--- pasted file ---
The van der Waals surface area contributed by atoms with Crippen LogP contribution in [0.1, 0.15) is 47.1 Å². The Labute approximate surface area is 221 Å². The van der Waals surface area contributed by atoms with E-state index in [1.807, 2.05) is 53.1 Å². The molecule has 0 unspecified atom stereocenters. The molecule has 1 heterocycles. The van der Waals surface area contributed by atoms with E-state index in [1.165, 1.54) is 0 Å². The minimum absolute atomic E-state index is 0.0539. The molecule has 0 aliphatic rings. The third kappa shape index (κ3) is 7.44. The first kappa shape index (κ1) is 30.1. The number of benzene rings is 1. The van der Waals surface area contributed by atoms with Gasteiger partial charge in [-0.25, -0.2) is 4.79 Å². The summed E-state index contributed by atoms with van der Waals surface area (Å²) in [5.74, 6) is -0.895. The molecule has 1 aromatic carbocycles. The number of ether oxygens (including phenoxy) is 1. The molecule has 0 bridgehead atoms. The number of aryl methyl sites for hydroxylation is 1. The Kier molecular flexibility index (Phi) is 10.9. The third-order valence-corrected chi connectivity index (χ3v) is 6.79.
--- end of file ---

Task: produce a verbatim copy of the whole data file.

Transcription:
The van der Waals surface area contributed by atoms with Crippen LogP contribution in [0.1, 0.15) is 47.1 Å². The Labute approximate surface area is 221 Å². The van der Waals surface area contributed by atoms with E-state index in [1.807, 2.05) is 53.1 Å². The molecule has 0 unspecified atom stereocenters. The molecule has 1 heterocycles. The van der Waals surface area contributed by atoms with E-state index in [1.165, 1.54) is 0 Å². The minimum absolute atomic E-state index is 0.0539. The molecule has 0 aliphatic rings. The third kappa shape index (κ3) is 7.44. The first kappa shape index (κ1) is 30.1. The number of benzene rings is 1. The van der Waals surface area contributed by atoms with Gasteiger partial charge in [-0.25, -0.2) is 4.79 Å². The summed E-state index contributed by atoms with van der Waals surface area (Å²) in [5.74, 6) is -0.895. The molecule has 1 aromatic carbocycles. The number of ether oxygens (including phenoxy) is 1. The molecule has 0 bridgehead atoms. The number of aryl methyl sites for hydroxylation is 1. The Kier molecular flexibility index (Phi) is 10.9. The third-order valence-corrected chi connectivity index (χ3v) is 6.79.